Oh Captain, My Captain

The role of host, the first and last person guests encounter at a restaurant, is ripe for reinvention.
Hostess talking to couple

It has been a while since I’ve encountered an honest-to-goodness “captain” in an American restaurant. And I’ve never met one in a casual eatery. But I want to make the case for putting someone at the helm of the front of the house. That means a highly qualified, take-charge person who calls the shots and steers your crew around all the obstacles that can get in the way of a quality dining experience.

What’s my reasoning? Well, savvy operators are looking for any point of difference they can establish between themselves and their competition. At the same time, the idea of providing excellent customer service has morphed over time to become the larger notion of providing patrons with a great experience. Consequently, operators are dialing up their expectations of people now occupying traditional restaurant positions.

Wait staff, for example, are now also expected to “sell” menus via precise product, ingredient and cooking knowledge, and to “expedite” food by assuring proper portioning, temperatures and garnishing.

Reinventing the host role

The role of host is also evolving—or perhaps I should say it’s ripe for reinvention. Because many operators are still placing the youngest, prettiest, handsomest, newest, greenest person they have in this key role, with no more training than a vague direction to “watch for open tables and seat the people.”

Big mistake, one with the potential to kill return business. I continue to observe many hosts socializing with their co-workers and many more seemingly unable to divert their attention from their cellphones. They’re certainly not focusing on guests.

In my workshops, I zero in on the host role as one of the greatest opportunities to “dial up.” In addition to being the first and last person a guest encounters, a host should accept the responsibility of controlling the flow and the floor.

Learning from captains

Western culture no longer looks at dining as “fine dining” exclusively. But that doesn’t mean we can’t borrow some ideas that made fine dining the experience it was back in the day.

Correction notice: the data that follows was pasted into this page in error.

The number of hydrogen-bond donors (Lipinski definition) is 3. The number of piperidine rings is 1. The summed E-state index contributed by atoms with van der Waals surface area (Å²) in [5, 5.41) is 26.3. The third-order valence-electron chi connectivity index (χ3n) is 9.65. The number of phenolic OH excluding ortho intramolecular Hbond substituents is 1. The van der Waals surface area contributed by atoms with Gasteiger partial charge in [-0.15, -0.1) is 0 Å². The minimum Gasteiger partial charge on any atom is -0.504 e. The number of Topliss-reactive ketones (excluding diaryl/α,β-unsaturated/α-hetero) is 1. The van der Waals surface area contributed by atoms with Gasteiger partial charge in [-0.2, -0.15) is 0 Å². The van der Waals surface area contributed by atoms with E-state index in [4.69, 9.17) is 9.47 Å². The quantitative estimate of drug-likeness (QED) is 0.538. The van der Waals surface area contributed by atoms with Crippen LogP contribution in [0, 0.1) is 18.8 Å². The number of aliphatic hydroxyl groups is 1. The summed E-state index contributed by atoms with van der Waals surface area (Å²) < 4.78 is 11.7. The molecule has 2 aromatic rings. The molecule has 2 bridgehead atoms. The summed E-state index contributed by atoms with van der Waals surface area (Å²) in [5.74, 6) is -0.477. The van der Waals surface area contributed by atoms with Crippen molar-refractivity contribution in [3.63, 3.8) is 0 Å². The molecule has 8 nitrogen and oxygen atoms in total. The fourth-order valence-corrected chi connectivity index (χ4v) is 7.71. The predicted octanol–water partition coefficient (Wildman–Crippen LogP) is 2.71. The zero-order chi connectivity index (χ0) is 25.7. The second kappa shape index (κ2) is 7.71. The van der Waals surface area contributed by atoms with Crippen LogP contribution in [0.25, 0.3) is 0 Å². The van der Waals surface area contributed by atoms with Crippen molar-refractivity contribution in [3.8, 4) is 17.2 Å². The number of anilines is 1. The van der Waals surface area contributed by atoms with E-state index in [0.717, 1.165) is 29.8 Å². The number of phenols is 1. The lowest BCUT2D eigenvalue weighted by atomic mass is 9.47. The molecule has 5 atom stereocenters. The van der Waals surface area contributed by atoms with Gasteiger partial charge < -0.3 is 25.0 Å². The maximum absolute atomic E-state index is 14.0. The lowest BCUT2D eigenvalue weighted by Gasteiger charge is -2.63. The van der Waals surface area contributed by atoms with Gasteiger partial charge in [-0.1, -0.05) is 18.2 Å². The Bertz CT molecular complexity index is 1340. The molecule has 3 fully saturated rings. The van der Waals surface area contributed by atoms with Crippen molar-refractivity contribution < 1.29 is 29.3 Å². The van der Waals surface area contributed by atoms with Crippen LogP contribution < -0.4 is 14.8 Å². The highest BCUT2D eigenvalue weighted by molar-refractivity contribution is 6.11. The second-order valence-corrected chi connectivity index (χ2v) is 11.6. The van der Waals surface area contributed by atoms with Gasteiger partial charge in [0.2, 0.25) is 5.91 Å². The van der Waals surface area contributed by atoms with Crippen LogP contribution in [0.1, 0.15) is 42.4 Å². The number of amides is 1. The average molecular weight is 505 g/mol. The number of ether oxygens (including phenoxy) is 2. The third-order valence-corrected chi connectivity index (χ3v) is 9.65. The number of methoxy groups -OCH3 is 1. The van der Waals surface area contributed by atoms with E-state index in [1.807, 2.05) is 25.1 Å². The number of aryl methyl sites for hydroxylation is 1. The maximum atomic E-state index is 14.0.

Travel to Europe or take a cruise and you will encounter a “Restaurant Captain”—a front-of-the-line person who interacts with guests and ensures that every facet of their dining experience is top-notch. The host is the American equivalent of that role in midscale and casual dining, at least in terms of being seen as the establishment’s public face. But few restaurants hold their hosts to the level of performance a true captain delivers. Training your hosts to do more than “put butts in seats” is another opportunity to distinguish your operation from the competition.   

How can you transform your hosts into captains? By hiring based on personality, work ethic, attitude, dapper appearance and an ever-present smile. By demanding the best and never compromising. By treating “host” not as an entry-level position but as a stepping stone for an ambitious person you are intending to move into a leadership role.  

An operator I greatly admire told me the host is the first person he goes to for a “pulse check” when he visits any of his 15 restaurants. He expects the host to know (and continually be updating) the guest wait, kitchen response time, table turnover rate, what’s selling, who’s having a great night and who isn’t, etc.

Sounds as though he expects his hosts to act more like captains, and the success of his business proves he’s right.

Bottom line: Your guests expect more than just customer service today, so you should expect more from your team.

17  “Captain-Like” host tips

  1. Be ready to work … look sharp … supplies at the ready… guest-focused.
  2. Never leave the host stand unattended.
  3. Eyes on the front door. Stay vigilant to guest signals.
  4. Greet all guests within seven seconds.
  5. Know what table is going to open when.
  6. Kids coming? Give the wait staff a heads-up.
  7. Keep waiting guests in the loop. Give general wait times, not specific! Rule of thumb: Allow five minutes for every table of the same size that is waiting.
  8. Prioritize waiting-area seats to seniors and the handicapped.
  9. Walk backward and talk to guests while taking them to their table.
  10. Probe for preliminary guest info: “Been here before? Special occasion?”
  11. Point out a featured item if you’re walking past a table enjoying it.
  12. Keep track of the evening’s progression.
  13. Be fair in station and guest assignment to servers; rotate profitable seatings among staff.
  14. Assign guests to tables on the basis of the largest guest in the party.
  15. Hand off the menu at the table with slow and gentle courtesy.
  16. The trip back to the host stand is for observation and double-checking table settings.
  17. See a server or busser with their hands full? Jump in to help.

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